The Crescent (Birmingham)
The Crescent was a part-completed, Regency-style terrace in central Birmingham, England, first proposed in 1788, started and discontinued in 1795, and finally demolished in the mid- to late 1960s. Like other late 18th and early 19th century crescent terraces in Britain and Ireland, it took its inspiration from The Crescent (later Royal Crescent), Bath designed by John Wood the Younger and built 1767 to 1774.
The developer in Birmingham was Charles Norton and the architect was John Rawsthorne. The 1,182-foot (360 m) long residential scheme was to have 23 stone-built townhouses in a central block of 622 feet (190 m), plus more in two wings (each 140 feet (43 m)), and a return to Cambridge Street (141 feet (43 m)).
Only twelve of the houses, mostly in the two wings, were built by 1795, when a building depression resulting from the war with France brought construction to a stop. Work never resumed and eventually other buildings (including a factory known as "Crescent Works") were erected on the site, in a street called "The Crescent", following the original curved layout. The Crescent ran north of, and roughly parallel to, the present Cambridge Street, the concave side facing northwards from a hilltop, overlooking the Birmingham and Fazeley Canal (completed in August 1789), and the area now known as Ladywood, which was the countryside. A later canal wharf between The Crescent and the canal was named "Crescent Wharf", and the vista became filled with factories and workshops.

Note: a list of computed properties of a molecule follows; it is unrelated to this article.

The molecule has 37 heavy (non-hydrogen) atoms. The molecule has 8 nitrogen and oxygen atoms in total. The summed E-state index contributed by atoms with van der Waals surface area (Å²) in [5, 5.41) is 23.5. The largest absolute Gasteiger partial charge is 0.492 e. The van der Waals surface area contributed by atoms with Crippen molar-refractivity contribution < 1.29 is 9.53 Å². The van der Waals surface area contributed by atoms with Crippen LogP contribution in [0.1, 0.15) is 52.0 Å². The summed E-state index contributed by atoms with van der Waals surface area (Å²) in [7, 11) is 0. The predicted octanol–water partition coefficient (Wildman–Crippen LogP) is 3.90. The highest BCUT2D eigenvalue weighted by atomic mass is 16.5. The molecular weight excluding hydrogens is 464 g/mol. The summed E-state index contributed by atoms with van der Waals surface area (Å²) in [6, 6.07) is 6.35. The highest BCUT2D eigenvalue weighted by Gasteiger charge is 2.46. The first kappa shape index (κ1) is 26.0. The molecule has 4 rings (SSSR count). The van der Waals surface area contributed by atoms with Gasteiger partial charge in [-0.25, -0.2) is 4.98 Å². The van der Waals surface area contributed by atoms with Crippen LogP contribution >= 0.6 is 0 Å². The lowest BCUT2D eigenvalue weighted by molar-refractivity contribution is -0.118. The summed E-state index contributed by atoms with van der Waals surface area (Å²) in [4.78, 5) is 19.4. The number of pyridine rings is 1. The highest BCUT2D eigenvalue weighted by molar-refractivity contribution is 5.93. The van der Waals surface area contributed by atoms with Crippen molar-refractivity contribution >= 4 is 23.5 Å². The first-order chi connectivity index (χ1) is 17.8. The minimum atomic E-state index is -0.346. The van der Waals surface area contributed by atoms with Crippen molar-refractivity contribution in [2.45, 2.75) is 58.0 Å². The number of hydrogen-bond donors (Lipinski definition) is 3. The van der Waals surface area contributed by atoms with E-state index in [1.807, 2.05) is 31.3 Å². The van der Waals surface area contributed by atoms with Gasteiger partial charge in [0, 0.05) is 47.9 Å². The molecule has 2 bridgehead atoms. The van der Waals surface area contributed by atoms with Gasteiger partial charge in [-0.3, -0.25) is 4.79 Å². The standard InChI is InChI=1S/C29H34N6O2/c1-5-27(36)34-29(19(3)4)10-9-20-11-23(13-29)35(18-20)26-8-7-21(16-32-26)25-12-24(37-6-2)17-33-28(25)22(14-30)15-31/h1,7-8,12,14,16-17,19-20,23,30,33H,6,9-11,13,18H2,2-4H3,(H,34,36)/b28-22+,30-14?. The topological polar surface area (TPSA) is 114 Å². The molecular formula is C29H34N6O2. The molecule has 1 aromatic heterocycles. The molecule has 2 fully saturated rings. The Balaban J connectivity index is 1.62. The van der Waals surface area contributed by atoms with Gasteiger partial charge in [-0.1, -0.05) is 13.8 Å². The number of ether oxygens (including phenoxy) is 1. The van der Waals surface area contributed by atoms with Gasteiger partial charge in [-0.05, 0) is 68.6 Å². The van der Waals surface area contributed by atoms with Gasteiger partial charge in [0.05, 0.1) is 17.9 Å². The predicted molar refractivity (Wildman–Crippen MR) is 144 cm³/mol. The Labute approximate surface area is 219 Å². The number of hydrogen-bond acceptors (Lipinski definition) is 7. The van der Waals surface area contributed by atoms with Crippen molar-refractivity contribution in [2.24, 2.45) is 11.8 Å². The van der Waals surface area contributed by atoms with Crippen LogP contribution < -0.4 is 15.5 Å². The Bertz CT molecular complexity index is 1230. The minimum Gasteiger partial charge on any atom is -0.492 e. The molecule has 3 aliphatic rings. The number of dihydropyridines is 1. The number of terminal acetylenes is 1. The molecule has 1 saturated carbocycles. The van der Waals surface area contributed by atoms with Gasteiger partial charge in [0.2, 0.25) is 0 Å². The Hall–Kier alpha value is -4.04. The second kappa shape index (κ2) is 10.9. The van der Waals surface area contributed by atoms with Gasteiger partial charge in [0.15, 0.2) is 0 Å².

Neither the street nor any of its buildings remain. The site of The Crescent was redeveloped and is now occupied by the four tower blocks of the Civic Centre Estate, one of which is called "Crescent Tower".[better source needed]
- Thornton, Roy (2009). Lost Buildings of Birmingham. The History Press. p. 75. ISBN 978 0750950992.
- Foster, Andy (2005). Birmingham. Yale University Press. p. 6. ISBN 9780300107319.
- Ordnance Survey maps
- Hadfield, Charles (1985). The Canals of the West Midlands. David and Charles. ISBN 0-7153-8644-1.
- "Construction of Baskerville House in the 1930s – Birmingham City Council". Birmingham City Council. Retrieved 27 December 2013.
- "Civic Centre". UK Housing Wiki. Retrieved 5 February 2014.